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[man-chuh-neel] /ˌmæn tʃəˈnil/
a tropical American tree or shrub, Hippomane mancinella, of the spurge family, having a milky, highly caustic, poisonous sap.
1620-30; earlier mancinell, mançanilla < French mancenille and its source, Spanish manzanilla, diminutive of manzana apple, Old Spanish mazana < Latin (māla) Matiāna (apples) of Matius Roman author of a cooking manual (1st century b.c.) Unabridged
Based on the Random House Dictionary, © Random House, Inc. 2015.
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Examples from the web for manchineel
  • Large shade structures and manchineel trees provide ample shade.
  • manchineel has yellow-green leaves that have a distinct mid-vein and slightly serrated edges.
British Dictionary definitions for manchineel


a tropical American euphorbiaceous tree, Hippomane mancinella, having fruit and milky highly caustic poisonous sap, which causes skin blisters
Word Origin
C17: via French from Spanish manzanilla
Collins English Dictionary - Complete & Unabridged 2012 Digital Edition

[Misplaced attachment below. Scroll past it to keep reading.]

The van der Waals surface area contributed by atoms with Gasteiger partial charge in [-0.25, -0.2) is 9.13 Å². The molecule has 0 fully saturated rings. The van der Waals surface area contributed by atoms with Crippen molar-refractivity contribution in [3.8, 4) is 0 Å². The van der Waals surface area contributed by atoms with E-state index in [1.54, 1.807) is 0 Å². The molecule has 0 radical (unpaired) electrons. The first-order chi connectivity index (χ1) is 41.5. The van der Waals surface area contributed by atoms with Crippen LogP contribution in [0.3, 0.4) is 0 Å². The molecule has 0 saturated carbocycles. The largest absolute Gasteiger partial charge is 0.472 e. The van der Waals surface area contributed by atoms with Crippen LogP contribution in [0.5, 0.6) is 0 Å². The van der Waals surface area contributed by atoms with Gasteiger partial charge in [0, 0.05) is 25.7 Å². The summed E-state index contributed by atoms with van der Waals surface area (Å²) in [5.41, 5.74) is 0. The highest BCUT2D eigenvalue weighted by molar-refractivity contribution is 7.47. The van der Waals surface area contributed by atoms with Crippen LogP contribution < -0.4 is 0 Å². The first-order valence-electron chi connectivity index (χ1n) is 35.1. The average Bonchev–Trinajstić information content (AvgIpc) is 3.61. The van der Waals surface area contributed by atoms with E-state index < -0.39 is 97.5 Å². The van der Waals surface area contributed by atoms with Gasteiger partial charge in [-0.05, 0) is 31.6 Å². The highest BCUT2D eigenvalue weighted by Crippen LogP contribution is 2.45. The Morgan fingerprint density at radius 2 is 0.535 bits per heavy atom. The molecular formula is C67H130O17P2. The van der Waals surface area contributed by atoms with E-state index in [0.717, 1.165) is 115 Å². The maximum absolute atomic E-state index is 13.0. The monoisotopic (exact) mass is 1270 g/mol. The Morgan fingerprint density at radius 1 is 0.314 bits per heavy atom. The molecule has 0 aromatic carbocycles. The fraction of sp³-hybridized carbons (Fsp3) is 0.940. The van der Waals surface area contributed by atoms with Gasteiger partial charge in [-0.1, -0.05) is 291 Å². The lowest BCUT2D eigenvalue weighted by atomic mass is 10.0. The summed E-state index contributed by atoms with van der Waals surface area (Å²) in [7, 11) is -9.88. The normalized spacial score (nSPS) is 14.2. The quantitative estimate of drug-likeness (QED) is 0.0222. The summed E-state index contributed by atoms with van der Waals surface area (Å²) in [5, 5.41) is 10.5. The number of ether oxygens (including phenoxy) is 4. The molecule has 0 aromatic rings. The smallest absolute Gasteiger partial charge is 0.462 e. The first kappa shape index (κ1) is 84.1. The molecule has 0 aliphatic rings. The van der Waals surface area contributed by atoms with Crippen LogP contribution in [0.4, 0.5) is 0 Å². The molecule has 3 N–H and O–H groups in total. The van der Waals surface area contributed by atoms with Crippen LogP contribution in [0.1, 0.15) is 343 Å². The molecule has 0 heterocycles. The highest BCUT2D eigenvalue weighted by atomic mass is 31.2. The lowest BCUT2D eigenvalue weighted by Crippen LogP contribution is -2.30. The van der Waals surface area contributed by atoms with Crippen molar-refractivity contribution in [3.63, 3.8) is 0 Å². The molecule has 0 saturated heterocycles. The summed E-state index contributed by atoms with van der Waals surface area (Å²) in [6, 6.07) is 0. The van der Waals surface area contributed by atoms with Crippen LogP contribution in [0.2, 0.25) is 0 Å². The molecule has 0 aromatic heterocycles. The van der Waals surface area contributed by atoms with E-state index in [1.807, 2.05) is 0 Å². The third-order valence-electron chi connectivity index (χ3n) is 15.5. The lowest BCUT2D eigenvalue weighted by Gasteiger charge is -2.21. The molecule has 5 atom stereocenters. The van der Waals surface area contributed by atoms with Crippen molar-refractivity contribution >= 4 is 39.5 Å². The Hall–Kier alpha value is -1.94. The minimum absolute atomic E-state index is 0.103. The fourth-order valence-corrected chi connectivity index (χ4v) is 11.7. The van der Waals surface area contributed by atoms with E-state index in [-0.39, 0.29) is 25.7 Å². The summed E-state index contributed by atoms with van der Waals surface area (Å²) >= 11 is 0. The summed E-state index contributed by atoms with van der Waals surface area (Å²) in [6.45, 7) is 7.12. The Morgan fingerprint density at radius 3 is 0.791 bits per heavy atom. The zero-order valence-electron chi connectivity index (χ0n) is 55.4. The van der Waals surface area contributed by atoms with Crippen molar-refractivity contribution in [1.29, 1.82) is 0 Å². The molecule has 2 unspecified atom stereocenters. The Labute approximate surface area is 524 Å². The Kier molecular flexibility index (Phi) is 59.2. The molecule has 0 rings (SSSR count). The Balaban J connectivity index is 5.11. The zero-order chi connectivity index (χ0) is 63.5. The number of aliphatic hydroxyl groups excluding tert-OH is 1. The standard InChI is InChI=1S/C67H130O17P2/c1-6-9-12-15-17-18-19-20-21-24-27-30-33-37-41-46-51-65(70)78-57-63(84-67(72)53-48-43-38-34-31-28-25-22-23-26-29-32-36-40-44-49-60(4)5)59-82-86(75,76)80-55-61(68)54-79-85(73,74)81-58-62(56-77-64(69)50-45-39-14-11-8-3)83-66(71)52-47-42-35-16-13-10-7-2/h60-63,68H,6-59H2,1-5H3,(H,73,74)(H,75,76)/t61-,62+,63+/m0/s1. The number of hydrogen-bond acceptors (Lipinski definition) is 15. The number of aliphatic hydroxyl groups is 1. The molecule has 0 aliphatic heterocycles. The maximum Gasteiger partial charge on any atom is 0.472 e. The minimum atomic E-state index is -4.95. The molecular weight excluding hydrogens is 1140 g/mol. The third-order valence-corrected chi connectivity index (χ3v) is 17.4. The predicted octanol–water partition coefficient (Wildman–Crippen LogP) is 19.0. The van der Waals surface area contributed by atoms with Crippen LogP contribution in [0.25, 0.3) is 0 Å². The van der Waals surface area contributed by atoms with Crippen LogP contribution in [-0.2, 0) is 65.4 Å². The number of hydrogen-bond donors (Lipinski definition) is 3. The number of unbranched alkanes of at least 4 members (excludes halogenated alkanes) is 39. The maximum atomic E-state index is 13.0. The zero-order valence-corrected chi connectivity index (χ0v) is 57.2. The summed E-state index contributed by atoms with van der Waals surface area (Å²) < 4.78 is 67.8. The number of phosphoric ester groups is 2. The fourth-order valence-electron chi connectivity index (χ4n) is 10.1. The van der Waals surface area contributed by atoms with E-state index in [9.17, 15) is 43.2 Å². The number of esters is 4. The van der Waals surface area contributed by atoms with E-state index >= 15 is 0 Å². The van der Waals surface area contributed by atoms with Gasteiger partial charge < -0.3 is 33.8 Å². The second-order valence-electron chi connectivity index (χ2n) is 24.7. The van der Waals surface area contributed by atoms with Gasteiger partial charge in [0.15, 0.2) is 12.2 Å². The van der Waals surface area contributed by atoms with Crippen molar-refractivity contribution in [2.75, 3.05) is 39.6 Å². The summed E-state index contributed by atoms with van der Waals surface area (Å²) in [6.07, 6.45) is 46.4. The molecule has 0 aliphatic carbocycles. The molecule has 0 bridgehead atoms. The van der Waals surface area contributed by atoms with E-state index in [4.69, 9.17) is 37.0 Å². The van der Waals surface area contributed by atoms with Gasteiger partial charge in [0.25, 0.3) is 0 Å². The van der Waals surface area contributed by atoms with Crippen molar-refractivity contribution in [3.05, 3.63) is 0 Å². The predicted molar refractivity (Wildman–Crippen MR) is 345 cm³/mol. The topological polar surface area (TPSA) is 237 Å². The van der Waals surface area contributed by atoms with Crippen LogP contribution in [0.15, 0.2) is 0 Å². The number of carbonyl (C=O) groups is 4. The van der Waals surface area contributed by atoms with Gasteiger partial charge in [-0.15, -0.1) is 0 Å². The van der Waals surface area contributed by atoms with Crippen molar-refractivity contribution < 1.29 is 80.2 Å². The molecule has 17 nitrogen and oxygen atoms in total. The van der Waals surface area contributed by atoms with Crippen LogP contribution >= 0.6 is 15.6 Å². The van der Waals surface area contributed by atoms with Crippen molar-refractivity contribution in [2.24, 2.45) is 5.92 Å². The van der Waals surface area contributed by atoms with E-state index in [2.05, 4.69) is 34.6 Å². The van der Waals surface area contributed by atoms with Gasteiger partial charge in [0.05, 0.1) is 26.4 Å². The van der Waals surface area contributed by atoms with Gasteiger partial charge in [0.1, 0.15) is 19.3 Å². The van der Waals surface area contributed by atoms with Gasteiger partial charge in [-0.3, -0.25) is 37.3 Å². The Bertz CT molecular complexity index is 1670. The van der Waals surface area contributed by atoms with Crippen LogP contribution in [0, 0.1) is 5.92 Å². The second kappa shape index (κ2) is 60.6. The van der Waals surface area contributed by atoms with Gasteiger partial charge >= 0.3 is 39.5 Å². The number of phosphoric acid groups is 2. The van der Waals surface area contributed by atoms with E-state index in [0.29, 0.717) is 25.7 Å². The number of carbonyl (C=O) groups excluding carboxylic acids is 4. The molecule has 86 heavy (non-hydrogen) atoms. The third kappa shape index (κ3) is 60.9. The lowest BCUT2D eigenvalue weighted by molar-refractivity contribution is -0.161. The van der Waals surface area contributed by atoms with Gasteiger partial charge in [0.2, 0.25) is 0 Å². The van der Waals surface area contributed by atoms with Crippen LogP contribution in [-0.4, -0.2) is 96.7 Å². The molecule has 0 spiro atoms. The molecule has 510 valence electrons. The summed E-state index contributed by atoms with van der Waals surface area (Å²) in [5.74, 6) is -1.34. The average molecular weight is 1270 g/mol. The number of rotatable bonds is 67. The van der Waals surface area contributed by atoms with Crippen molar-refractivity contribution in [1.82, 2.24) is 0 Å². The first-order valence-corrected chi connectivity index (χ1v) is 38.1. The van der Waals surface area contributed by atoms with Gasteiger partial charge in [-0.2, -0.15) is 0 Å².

© William Collins Sons & Co. Ltd. 1979, 1986 © HarperCollins
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Encyclopedia Article for manchineel

(Hippomane mancinella), tree of the genus Hippomane, of the spurge family (Euphorbiaceae), that is famous for its poisonous fruits. The manchineel is native mostly to sandy beaches of the Caribbean and Gulf of Mexico. Its attractive, single or paired yellow-to-reddish, sweet-scented, applelike fruits have poisoned Spanish conquistadores, shipwrecked sailors, and present-day tourists. The manchineel is a handsome, round-crowned tree that grows up to 12 m (40 feet) in height with a 60-centimetre- (2-foot-) thick trunk. It has long-stalked, lustrous, leathery, elliptic yellow-green leaves. The manchineel is so poisonous that smoke from its burning wood irritates the eyes, and latex from its leaves and bark causes skin inflammation. Carib Indians used the sap to poison their arrows. The fruit contains a hard stone that encloses six to nine seeds. The tree's wood takes a good polish and is used for making furniture.

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Encyclopedia Britannica, 2008. Encyclopedia Britannica Online.
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